Historical military art prints of
the Battles at Doornkop, Colenso, Sanna's Post, Modderfontein Farm and Relief of
Ladysmith during the Boer War. All prints published by Cranston Fine Arts,
the military print company.
Battle of Elandslaagt, 21st October
1899. During the Second Boer War, a
Boer Force led by General Koch, were attacked by a British force under
General French, consisting of three battalions of Infantry and 5 squadrons
of Cavalry. The British pushed back the Boers from their position on
the high ground looking over Ladysmith and the Dundee railway. The
Boer losses were 250 Killed and wounded and over 200 captured,
including General Kich.
Battle of Klip Drift, 15th February 1900.
A small cavalry action consisting of the 9th Lancers commanded by M.
Little and the 16th lancers commanded by Major S. Frewen. Both
commanded by Brigadier General J.R. Gordon. Who charged the Boer Position.
Battle of Colenso: From
that sleepy hollow among the hills of Natal where Sir George White made
his gallant stand we heard the booming of cannon and hoped that help had
come at last. Our deliverers, we knew, had to face fearful odds. Before
them stretched a billow sea of mountains with an unfordable river in front
and securely entrenched in these hills lay the Boer marksmen. In order to
engage the enemy General Buller's troops had to cross a long level plain
and to expose themselves to a deadly fire. Our guns poured a tempest of
lyddite upon the slopes beyond the river, but they remained as silent as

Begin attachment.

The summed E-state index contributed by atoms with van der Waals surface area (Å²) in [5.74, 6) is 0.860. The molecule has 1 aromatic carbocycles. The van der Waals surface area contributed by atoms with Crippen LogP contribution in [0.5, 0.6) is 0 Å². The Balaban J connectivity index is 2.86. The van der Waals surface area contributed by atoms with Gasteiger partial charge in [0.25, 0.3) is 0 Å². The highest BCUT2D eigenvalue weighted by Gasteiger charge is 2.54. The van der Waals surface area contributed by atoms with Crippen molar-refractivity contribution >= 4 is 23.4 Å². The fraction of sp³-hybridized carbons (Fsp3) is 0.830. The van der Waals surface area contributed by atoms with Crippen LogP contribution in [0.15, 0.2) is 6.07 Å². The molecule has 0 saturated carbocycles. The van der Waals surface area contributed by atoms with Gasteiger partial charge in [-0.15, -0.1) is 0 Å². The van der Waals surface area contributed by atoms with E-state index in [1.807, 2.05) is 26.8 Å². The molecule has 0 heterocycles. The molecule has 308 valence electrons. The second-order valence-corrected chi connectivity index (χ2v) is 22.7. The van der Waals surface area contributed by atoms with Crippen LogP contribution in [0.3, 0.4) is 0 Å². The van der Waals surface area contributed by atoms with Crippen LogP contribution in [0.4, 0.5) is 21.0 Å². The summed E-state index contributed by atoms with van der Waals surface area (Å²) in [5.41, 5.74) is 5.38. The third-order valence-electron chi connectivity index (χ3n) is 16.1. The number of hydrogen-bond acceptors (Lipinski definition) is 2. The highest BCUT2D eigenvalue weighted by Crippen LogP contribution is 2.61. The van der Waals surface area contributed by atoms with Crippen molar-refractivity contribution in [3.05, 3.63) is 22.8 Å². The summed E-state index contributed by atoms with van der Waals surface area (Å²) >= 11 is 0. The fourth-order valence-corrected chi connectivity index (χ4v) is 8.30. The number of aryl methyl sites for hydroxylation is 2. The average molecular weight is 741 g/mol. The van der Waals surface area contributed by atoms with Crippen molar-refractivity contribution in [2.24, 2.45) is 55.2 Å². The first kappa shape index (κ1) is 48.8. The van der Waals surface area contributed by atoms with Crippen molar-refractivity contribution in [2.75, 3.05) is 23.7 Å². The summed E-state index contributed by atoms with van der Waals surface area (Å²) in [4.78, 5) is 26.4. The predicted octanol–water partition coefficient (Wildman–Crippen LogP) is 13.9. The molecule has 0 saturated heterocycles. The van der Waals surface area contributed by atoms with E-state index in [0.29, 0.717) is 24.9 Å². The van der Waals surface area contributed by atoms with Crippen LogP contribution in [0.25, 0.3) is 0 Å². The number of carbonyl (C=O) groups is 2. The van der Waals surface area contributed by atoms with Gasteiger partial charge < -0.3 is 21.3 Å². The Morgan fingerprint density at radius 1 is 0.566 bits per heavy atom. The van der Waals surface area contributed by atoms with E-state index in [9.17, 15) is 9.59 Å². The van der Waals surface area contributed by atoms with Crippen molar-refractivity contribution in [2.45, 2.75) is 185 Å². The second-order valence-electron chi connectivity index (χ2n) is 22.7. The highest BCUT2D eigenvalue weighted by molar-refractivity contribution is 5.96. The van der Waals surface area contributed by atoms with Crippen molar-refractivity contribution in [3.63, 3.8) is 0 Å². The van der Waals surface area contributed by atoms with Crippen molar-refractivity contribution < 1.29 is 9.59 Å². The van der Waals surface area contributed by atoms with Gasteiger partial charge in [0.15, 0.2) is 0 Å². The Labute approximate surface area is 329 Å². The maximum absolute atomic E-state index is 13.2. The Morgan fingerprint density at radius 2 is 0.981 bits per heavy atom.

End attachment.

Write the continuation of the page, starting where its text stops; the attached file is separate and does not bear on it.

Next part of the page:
the tomb. With courage that needed no urging three brigades advanced - the
Irish on the left, the English on the right and between them Lyttelton's
brigade, with orders to act in support. As the dauntless Irish approached
the curve of Tugela they were met with a devastating fire of rifle and pom
pom. on they pressed with ever thinning ranks until the bank of the river
was in sight. But where was the ford? To cross at that point was
impossible and for hours the gallant Irish had to endure the storm of lead
which belched from the distant foothills. Nor was the English brigade more
fortunate. The Boers had evidently anticipated attack on the bridge and
had concentrated their heavy artillery and quick firing guns at this
point. Moving forward by short rushes some of the leading regiments
succeeded in reaching Colenso and established themselves in the railway
station. Their losses had been heavy and it is doubtful whether they could
ever have crossed the river. An incident changed the position to
hopelessness. Two field batteries and six naval guns had been ordered to
support the assault. With characteristic dash Colonel Long carried his
guns into range of the enemies' rifles and a terrible struggle raged
around them. From the security of their trenches the Boers kept up a
steady fire until man and horse were laid low under the hail of
lead. Every gun had its litter of dead, yet there were not wanting
brave men who refused to abandon the batteries. Colonel Long fell shot
through the arm and the liver, and soon there remained only a few
survivors who, being unable to work the guns, took refuge in a donga.
Seeing the effect of this disaster, General Buller gave the order to
retire, and the regiments withdrew in sullen silence. But the guns were
still at the mercy of the enemy. "Who will save the guns?" cried
the General. The response was immediate, and led by 3 aides-de-camp the
volunteers set out on their desperate enterprise. Their gallantry was
useless. None could live under that murderous fire; but Roberts, even in
death, won an undying name.